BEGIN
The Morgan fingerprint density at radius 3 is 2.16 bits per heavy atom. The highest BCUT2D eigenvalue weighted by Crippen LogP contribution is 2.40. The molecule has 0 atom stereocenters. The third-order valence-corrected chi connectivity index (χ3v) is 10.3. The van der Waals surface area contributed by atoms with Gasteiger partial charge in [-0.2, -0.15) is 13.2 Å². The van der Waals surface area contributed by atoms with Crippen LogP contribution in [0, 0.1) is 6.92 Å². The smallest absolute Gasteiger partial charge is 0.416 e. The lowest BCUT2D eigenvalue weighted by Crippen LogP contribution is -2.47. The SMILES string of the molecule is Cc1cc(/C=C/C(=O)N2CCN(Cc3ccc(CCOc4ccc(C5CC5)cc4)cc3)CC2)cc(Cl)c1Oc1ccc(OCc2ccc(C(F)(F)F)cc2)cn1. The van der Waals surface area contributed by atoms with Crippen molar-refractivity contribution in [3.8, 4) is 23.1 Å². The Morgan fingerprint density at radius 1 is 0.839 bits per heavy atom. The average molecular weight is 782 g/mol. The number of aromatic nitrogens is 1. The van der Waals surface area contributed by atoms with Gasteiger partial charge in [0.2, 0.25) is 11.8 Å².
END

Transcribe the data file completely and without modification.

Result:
The Morgan fingerprint density at radius 3 is 2.16 bits per heavy atom. The highest BCUT2D eigenvalue weighted by Crippen LogP contribution is 2.40. The molecule has 0 atom stereocenters. The third-order valence-corrected chi connectivity index (χ3v) is 10.3. The van der Waals surface area contributed by atoms with Gasteiger partial charge in [-0.2, -0.15) is 13.2 Å². The van der Waals surface area contributed by atoms with Crippen LogP contribution in [0, 0.1) is 6.92 Å². The smallest absolute Gasteiger partial charge is 0.416 e. The lowest BCUT2D eigenvalue weighted by Crippen LogP contribution is -2.47. The SMILES string of the molecule is Cc1cc(/C=C/C(=O)N2CCN(Cc3ccc(CCOc4ccc(C5CC5)cc4)cc3)CC2)cc(Cl)c1Oc1ccc(OCc2ccc(C(F)(F)F)cc2)cn1. The van der Waals surface area contributed by atoms with Crippen molar-refractivity contribution in [3.8, 4) is 23.1 Å². The Morgan fingerprint density at radius 1 is 0.839 bits per heavy atom. The average molecular weight is 782 g/mol. The number of aromatic nitrogens is 1. The van der Waals surface area contributed by atoms with Gasteiger partial charge in [0.2, 0.25) is 11.8 Å².